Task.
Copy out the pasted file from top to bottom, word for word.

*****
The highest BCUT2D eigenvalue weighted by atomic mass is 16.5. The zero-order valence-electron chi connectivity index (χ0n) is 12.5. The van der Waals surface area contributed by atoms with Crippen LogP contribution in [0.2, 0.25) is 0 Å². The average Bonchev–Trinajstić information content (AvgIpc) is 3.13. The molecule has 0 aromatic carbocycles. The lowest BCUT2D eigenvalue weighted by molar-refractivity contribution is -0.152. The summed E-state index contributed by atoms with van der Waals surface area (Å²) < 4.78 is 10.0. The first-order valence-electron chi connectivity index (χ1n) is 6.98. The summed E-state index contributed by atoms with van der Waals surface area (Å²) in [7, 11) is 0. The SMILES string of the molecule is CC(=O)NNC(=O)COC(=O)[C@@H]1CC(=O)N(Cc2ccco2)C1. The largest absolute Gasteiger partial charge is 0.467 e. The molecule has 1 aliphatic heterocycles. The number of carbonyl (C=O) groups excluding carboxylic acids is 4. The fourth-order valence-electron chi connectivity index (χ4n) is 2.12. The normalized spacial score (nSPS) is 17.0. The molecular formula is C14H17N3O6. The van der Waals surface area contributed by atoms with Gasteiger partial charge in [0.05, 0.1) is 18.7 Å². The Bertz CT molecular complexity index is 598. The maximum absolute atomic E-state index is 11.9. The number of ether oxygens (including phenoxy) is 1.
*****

The highest BCUT2D eigenvalue weighted by atomic mass is 16.5. The zero-order valence-electron chi connectivity index (χ0n) is 12.5. The van der Waals surface area contributed by atoms with Crippen LogP contribution in [0.2, 0.25) is 0 Å². The average Bonchev–Trinajstić information content (AvgIpc) is 3.13. The molecule has 0 aromatic carbocycles. The lowest BCUT2D eigenvalue weighted by molar-refractivity contribution is -0.152. The summed E-state index contributed by atoms with van der Waals surface area (Å²) < 4.78 is 10.0. The first-order valence-electron chi connectivity index (χ1n) is 6.98. The summed E-state index contributed by atoms with van der Waals surface area (Å²) in [7, 11) is 0. The SMILES string of the molecule is CC(=O)NNC(=O)COC(=O)[C@@H]1CC(=O)N(Cc2ccco2)C1. The largest absolute Gasteiger partial charge is 0.467 e. The molecule has 1 aliphatic heterocycles. The number of carbonyl (C=O) groups excluding carboxylic acids is 4. The fourth-order valence-electron chi connectivity index (χ4n) is 2.12. The normalized spacial score (nSPS) is 17.0. The molecular formula is C14H17N3O6. The van der Waals surface area contributed by atoms with Gasteiger partial charge in [0.05, 0.1) is 18.7 Å². The Bertz CT molecular complexity index is 598. The maximum absolute atomic E-state index is 11.9. The number of ether oxygens (including phenoxy) is 1.